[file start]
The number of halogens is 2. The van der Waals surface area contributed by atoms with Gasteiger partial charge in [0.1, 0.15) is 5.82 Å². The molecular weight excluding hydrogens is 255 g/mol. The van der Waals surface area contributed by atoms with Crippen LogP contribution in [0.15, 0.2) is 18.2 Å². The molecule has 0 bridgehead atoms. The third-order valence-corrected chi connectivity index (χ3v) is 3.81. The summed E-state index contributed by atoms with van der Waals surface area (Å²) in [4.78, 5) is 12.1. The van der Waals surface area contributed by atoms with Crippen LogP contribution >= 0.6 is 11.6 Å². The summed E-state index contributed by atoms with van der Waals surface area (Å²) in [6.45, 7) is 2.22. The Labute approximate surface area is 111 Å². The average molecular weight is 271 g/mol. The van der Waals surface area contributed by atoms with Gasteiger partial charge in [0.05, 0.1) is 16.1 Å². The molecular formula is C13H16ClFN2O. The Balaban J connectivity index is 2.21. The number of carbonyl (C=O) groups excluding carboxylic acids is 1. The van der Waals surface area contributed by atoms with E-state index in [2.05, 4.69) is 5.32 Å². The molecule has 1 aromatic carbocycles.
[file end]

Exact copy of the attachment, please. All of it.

The number of halogens is 2. The van der Waals surface area contributed by atoms with Gasteiger partial charge in [0.1, 0.15) is 5.82 Å². The molecular weight excluding hydrogens is 255 g/mol. The van der Waals surface area contributed by atoms with Crippen LogP contribution in [0.15, 0.2) is 18.2 Å². The molecule has 0 bridgehead atoms. The third-order valence-corrected chi connectivity index (χ3v) is 3.81. The summed E-state index contributed by atoms with van der Waals surface area (Å²) in [4.78, 5) is 12.1. The van der Waals surface area contributed by atoms with Crippen LogP contribution >= 0.6 is 11.6 Å². The summed E-state index contributed by atoms with van der Waals surface area (Å²) in [6.45, 7) is 2.22. The Labute approximate surface area is 111 Å². The average molecular weight is 271 g/mol. The van der Waals surface area contributed by atoms with Gasteiger partial charge in [0.05, 0.1) is 16.1 Å². The molecular formula is C13H16ClFN2O. The Balaban J connectivity index is 2.21. The number of carbonyl (C=O) groups excluding carboxylic acids is 1. The van der Waals surface area contributed by atoms with E-state index in [2.05, 4.69) is 5.32 Å². The molecule has 1 aromatic carbocycles.